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Endocrine and Immune System Conditions

Thyroid Problems

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Thyroid Problems Treatment Options

Doctors called endocrinologists treat conditions linked to hormones, including problems with the thyroid. Thyroid hormones (and other hormones) are closely linked to a child’s growth and development. So children with thyroid problems need to see pediatric endocrinologists. They specialize in kids, and they will tailor treatment to your child’s age and the needs of your child’s growing body.

Medicine

The team in our Endocrinology and Diabetes Department may be able to treat your child’s thyroid problem with no need for surgery.

For a child with too much thyroid hormone (overactive thyroid, or hyperthyroidism), doctors may prescribe a medicine to take by mouth every day to block thyroid activity. Common medicines for this are called propylthiouracil and methimazole. Or doctors may suggest treatment with radioactive iodine taken by mouth. The thyroid gland tends to take up, or concentrate, any iodine in the body. Then the radioactivity shrinks the thyroid, lowering the amount of hormone.

For a child with too little thyroid hormone (underactive thyroid, or hypothyroidism), doctors may prescribe pills of thyroid replacement hormone. This can keep the hormone level in the right range. Children taking these pills need to see the doctor regularly. The doctor will check their hormone level and adjust their medicine as they age and grow.

Surgery

Some children with thyroid problems do need surgery.

A child with overactive thyroid may need surgery to remove the thyroid if one of these things happens:

  • The medicine doesn’t correct their hormone level.
  • The medicine causes unwanted side effects or an allergic reaction.
  • The child cannot have radioactive iodine because of their age or size.
  • The thyroid has gotten too large.

A child with thyroid nodules that clearly are benign (not cancer) might have surgery to remove the nodules if they are causing problems, such as because of their size.

A child with nodules that might be cancer or are clearly cancer will have surgery. If the area of concern is in one half, or lobe, of the thyroid, surgeons may remove only that half. This surgery is called lobectomy. If there are concerns about both lobes, they will remove the whole thyroid. This is called total thyroidectomy. If there is cancer in the thyroid, doctors will also check whether the cancer has spread to nearby lymph nodes or other structures. These may need to be removed, too.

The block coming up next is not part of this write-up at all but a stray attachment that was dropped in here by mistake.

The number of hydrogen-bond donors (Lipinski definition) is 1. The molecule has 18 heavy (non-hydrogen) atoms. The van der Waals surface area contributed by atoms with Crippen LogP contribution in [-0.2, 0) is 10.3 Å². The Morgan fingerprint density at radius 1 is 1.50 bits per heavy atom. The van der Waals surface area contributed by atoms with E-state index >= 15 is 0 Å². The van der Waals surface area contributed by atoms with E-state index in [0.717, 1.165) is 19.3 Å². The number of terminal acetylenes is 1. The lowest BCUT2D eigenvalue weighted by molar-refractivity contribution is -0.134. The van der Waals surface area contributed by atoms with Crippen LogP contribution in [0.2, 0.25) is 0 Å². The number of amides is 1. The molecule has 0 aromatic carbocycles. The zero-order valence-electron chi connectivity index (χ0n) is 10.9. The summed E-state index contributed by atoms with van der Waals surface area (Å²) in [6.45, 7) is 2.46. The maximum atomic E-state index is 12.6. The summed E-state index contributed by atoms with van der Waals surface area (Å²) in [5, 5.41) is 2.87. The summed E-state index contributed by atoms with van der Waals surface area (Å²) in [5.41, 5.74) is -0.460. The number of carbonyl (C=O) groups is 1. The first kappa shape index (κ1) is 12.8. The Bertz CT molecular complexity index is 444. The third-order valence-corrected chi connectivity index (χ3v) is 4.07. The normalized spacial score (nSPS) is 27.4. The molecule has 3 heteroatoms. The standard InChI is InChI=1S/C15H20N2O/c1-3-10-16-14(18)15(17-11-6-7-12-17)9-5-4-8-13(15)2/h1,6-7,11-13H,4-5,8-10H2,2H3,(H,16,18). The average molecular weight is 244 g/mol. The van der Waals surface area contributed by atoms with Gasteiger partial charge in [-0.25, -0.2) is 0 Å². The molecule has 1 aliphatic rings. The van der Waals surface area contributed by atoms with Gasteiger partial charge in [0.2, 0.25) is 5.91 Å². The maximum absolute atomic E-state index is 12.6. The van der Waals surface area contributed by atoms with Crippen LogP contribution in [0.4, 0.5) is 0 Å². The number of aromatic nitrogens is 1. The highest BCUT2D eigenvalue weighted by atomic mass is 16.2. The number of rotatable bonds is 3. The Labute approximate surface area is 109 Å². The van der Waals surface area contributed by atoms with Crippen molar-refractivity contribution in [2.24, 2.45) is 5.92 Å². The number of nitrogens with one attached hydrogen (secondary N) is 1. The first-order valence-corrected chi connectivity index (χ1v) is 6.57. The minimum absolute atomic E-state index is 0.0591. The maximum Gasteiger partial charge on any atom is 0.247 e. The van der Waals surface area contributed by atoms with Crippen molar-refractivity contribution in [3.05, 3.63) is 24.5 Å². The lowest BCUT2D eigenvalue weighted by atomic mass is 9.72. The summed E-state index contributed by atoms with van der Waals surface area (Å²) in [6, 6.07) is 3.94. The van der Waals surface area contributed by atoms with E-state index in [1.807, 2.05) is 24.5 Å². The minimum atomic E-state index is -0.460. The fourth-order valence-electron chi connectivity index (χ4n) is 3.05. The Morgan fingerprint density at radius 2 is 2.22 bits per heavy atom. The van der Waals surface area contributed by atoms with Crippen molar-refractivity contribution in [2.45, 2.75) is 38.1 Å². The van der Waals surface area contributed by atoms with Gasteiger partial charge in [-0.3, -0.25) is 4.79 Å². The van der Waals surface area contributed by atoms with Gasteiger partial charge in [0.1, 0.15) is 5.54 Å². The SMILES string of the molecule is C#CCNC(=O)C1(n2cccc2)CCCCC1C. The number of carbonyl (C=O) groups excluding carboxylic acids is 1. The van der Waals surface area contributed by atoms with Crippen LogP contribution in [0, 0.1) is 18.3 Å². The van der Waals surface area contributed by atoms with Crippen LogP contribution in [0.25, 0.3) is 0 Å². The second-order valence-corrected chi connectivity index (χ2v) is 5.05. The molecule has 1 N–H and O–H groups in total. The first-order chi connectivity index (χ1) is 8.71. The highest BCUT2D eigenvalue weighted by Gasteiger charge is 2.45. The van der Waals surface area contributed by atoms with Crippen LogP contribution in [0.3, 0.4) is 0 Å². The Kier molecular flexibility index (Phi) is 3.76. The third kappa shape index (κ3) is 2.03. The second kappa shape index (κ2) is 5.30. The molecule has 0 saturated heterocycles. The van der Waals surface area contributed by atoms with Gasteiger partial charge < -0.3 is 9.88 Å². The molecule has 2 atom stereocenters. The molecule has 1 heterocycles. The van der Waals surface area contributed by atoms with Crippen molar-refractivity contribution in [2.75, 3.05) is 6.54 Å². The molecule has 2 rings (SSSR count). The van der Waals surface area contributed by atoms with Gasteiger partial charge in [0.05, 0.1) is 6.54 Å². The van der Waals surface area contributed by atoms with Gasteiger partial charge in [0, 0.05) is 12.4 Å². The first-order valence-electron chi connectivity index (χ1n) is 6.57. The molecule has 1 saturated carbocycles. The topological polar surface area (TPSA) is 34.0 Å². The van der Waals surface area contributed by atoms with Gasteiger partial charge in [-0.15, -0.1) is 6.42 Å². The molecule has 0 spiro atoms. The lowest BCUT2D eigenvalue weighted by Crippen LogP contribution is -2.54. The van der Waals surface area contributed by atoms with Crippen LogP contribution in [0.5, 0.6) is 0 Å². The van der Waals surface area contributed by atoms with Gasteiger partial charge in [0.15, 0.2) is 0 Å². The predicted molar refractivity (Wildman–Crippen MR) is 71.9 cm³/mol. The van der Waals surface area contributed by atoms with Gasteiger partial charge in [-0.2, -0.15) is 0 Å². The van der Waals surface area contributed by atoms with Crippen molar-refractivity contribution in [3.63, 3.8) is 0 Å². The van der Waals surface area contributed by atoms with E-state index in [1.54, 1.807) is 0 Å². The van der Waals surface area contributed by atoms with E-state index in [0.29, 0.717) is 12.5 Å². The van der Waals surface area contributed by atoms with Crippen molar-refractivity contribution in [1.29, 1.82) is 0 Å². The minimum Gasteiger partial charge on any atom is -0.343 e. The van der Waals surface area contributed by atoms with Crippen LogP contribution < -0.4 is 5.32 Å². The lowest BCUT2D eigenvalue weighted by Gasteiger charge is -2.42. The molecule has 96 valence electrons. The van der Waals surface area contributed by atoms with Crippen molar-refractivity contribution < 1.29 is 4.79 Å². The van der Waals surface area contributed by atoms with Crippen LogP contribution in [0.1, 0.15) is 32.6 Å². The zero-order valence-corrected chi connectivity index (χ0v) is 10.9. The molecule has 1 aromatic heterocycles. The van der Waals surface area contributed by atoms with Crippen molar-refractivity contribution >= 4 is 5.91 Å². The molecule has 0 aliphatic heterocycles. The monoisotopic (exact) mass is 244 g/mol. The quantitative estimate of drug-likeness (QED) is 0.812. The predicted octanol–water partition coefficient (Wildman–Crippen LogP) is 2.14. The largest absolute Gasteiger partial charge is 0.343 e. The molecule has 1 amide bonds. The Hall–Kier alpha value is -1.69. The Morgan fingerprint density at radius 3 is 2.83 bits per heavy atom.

For children with thyroid cancer, surgery is only one part of their treatment. Our surgeons work together with our childhood cancer doctors (oncologists) and nuclear medicine doctors to create a treatment plan for each child based on his or her needs. Seattle Children’s cancer program is part of Seattle Cancer Care Alliance, along with UW Medicine and Fred Hutchinson Cancer Research Center.

If multiple endocrine neoplasia (MEN II) runs in your family, your doctor may suggest having genetic testing and genetic counseling. This can help tell whether your child has MEN II and can give you information about your options. Children with MEN II nearly always get thyroid cancer. So families may choose to have the child’s thyroid removed early on — usually before age 5 — to prevent cancer from starting.

For one or more overactive parathyroid glands, surgeons may remove the glands causing the problem. There are four parathyroid glands near the thyroid. The body only needs one for normal function.

After surgery

After surgery to remove the whole thyroid, children need to take thyroid hormone replacement pills so their bodies get this important hormone. If only half the thyroid is removed, the other half will make enough thyroid hormone to meet their needs.

More Details

You can read about what to expect when your child visits a clinic at Children’s, has surgery here or needs to stay in the hospital. You can get practical details about topics like what to do and bring the day of surgery and who will be on your child’s care team.

Should your child see a doctor?

Find out by selecting your child’s symptom or health condition in the list below:

Summer 2014: Good Growing Newsletter

In This Issue

  • Understanding the Power and Influence of Role Models
  • Legal Marijuana Means Greater Poisoning Risks for Children
  • Why Choose Pediatric Emergency Care?

Download Summer 2014 (PDF)